“The forest isn’t our friend any more,” he added. “This was supposed to be a natural reservoir, our carbon bank, but now the bank isn’t stable. There’s a bank run. It is going to burn, as well as the peat below the ground that is also a huge store of carbon. It’s potentially a carbon timebomb.”

For Canada, the challenge of maintaining its huge forests in an age of rapid climate breakdown looms large. The country has about 10% of the world’s forests and a third of this land has burned in the past 40 years. Even as temperatures plummet and snow starts to arrive over winter, many of the outbreaks will continue to smolder underground as “zombie” fires, possibly then rearing up again next year.

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Fire is now a near-constant. This year’s extremes have severely taxed firefighters, pushed to the brink of exhaustion battling flames in areas that had to be protected while other, more remote, fires were left to burn, spewing out carbon.

“This year has just been totally unprecedented,” said Mélanie Morin, a spokeswoman for Sopfeu, a firefighting organization in Quebec, which smashed its record for the area burned in a year. The tone for Quebec’s summer was set by a series of lightning strikes in June that set off dozens of fires that firefighters, some of them volunteers from as far as France and South Korea, struggled to contain.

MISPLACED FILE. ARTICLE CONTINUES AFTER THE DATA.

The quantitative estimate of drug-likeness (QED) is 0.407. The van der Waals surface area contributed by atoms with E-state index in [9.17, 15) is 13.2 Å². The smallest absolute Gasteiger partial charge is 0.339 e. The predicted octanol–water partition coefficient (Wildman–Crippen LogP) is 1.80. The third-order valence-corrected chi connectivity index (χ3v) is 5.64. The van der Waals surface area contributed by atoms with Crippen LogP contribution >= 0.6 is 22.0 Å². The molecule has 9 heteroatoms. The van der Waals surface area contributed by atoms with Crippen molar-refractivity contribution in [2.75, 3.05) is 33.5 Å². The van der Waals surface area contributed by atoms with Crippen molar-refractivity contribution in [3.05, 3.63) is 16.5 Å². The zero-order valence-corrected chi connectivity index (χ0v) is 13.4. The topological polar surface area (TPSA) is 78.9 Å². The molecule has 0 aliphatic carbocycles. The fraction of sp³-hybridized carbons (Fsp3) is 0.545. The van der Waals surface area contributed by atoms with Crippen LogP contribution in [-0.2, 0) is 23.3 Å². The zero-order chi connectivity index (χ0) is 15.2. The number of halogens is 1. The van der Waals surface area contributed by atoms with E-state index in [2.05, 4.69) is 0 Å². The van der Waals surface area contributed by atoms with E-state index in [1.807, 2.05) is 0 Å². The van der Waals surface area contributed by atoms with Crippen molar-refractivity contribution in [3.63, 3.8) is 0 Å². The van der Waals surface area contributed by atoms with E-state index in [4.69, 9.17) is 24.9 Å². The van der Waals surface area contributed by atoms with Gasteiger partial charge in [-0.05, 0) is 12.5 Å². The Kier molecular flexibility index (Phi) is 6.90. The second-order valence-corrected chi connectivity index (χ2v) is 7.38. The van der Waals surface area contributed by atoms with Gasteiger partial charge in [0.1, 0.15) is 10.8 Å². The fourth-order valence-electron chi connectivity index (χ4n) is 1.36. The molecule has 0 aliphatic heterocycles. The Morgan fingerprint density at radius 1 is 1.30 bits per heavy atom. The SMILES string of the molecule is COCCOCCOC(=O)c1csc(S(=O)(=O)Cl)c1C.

“Everyone worked very hard this summer, everyone was tired with the consecutive shifts,” Morin said. “We are starting to see the consequences of tiredness and the effect on people’s mental states.

“This was something new for eastern Canada. There is a kind of new consciousness that fires exist in this part of the country. People are more aware of it. Those images of the smoke in New York City were shocking but this is the cause and effect of an unprecedented amount of fire.”